Commercial distribution is entirely user financed. This means that the buyer is responsible for the full cost of the ITN as well as the added cost of distribution to the supplier [46]. Though this seemingly defeats the purpose of a health promotion programme, it remains important to discuss the role of the commercial sector in ITN production. Ideally, the least poor populations should purchase ITNs through the commercial sector thereby stimulating growth and in country production [16, 46, 53].

Though commercial distribution does not alleviate all cost barriers to the population, the framework is sustainable [13, 40, 47, 54] as it does not rely on any outside funding [16]. Researchers have found that commercial retailers are actually responsible for the vast majority of nets amongst the general population. Between one half and two-thirds of the population obtain nets through the commercial sector with no subsidy (it should be noted that the least poor purchase the unsubsidized ITNs more frequently than the poorer populations) [15, 25, 30], showing that it may be a sustainable framework and an important aspect of ITN distribution and coverage [13, 47].

Distribution pathway

The WHO advocates a distribution approach where emphasis is placed on the commercial sector. Accordingly, the highest subsidies should be provided to those in need of the greatest financial support. However, this framework fails to account for the true extent of poverty. Under this scheme, heavy subsidies would theoretically be almost universal as poverty rates across Africa are continually rising [41]. Resources needed to launch and sustain a programme such as the one WHO advocates are extensive and not easily secured [41].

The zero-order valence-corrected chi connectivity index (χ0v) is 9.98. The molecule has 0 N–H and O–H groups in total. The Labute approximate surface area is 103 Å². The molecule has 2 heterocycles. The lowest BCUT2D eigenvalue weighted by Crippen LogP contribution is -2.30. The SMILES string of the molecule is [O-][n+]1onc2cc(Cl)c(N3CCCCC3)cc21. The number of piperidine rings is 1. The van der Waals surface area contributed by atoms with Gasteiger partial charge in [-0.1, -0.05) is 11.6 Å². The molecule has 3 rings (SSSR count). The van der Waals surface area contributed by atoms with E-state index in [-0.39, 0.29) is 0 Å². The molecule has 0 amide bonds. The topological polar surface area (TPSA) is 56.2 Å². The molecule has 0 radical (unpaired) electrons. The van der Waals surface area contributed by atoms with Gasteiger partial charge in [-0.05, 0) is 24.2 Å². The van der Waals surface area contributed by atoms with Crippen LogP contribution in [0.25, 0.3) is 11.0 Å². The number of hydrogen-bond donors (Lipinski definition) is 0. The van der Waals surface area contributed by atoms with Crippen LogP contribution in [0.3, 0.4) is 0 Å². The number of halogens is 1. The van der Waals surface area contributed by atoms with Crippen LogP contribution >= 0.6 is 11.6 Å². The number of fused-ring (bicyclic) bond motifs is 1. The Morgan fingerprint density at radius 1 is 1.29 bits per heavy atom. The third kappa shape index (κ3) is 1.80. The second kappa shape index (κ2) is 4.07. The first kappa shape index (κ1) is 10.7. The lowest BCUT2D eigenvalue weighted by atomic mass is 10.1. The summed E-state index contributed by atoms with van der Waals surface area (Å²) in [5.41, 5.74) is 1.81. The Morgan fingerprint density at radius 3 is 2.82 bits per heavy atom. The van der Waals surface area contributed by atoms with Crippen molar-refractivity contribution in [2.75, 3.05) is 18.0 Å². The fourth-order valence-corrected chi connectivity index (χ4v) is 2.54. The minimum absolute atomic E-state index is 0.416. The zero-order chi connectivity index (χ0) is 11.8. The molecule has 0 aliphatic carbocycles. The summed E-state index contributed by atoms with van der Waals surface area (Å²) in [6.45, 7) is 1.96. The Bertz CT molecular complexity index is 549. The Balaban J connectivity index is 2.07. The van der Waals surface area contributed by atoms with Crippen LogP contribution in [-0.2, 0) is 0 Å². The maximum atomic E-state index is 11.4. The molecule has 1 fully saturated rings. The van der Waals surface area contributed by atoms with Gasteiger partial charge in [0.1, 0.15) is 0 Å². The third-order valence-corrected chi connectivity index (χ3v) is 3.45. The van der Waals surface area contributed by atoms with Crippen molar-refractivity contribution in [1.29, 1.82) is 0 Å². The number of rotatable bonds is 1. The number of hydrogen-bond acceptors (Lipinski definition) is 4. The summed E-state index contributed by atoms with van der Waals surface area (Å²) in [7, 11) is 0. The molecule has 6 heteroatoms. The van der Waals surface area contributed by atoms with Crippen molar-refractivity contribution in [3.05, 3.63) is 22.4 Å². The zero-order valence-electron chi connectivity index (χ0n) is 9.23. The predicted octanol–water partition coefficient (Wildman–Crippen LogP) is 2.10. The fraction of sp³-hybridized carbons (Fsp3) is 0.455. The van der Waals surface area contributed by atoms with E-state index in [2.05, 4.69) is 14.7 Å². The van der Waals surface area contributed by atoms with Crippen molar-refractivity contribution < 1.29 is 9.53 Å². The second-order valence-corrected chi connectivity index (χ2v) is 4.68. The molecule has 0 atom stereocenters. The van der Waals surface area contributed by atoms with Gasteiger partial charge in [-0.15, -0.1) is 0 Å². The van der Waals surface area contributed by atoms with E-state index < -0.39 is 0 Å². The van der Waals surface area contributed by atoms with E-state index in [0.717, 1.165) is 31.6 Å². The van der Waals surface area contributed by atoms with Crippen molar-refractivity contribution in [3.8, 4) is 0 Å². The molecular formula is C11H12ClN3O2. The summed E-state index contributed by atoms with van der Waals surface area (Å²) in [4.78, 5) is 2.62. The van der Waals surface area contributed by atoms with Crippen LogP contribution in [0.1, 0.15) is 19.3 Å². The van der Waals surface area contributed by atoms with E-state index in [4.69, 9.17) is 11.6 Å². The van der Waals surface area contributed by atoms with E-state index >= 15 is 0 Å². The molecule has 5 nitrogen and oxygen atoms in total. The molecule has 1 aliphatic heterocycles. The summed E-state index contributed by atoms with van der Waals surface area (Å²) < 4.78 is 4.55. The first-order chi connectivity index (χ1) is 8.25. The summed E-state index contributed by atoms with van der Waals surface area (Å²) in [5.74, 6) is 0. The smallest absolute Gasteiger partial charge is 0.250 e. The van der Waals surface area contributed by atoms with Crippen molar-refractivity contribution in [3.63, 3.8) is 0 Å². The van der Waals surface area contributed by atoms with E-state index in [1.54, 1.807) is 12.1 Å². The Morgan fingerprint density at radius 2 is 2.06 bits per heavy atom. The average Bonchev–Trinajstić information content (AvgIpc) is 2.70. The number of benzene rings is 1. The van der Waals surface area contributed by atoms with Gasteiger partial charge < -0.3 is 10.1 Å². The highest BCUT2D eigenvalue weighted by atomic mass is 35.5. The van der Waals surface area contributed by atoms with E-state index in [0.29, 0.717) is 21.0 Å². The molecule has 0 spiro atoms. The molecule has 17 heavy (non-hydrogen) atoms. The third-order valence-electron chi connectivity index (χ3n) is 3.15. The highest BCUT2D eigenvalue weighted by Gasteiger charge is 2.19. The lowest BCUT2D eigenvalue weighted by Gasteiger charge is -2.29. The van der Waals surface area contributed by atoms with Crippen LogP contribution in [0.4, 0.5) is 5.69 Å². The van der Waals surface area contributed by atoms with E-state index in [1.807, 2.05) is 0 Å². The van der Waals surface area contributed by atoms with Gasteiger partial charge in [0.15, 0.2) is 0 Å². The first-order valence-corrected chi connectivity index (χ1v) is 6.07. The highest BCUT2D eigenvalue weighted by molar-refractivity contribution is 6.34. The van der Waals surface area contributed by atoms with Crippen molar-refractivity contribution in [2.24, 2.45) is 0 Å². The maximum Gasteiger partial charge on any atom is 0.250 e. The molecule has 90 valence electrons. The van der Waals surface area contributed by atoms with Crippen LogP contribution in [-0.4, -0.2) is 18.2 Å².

Antenatal clinic

Though it seems intuitive that households with pregnant women would be more likely to own ITNs, it has been found that presence of a pregnant woman is not necessarily indicative or associated with ITN ownership [49]. As pregnant women are in the target population, it is necessary to create avenues through which this specific population can achieve adequate coverage.

As African women generally share a bed with their infants and small children, ANCs provide existing infrastructure to disseminate ITNs to all individuals within the target population [23, 45, 48, 55]. Furthermore, a majority of women (greater than 70%) in sub-Saharan Africa utilize ANCs at some point during pregnancy [10, 33, 48, 51, 55, 56], and so the majority of pregnant women would come into contact with at least one ITN programme if all ANCs harboured distribution programmes. With the increase of ANC based distribution programmes, researchers are also finding that pregnant women are visiting the clinic earlier during their pregnancy (the average sub-Saharan African woman visits a clinic at week twenty of pregnancy [55]) in order to obtain an ITN or ITN voucher [4, 23, 40, 50]. This result is two-fold: women are receiving care and guidance earlier on in pregnancy while also protecting their unborn children from malaria transmission over longer and possibly more vulnerable stages during pregnancy.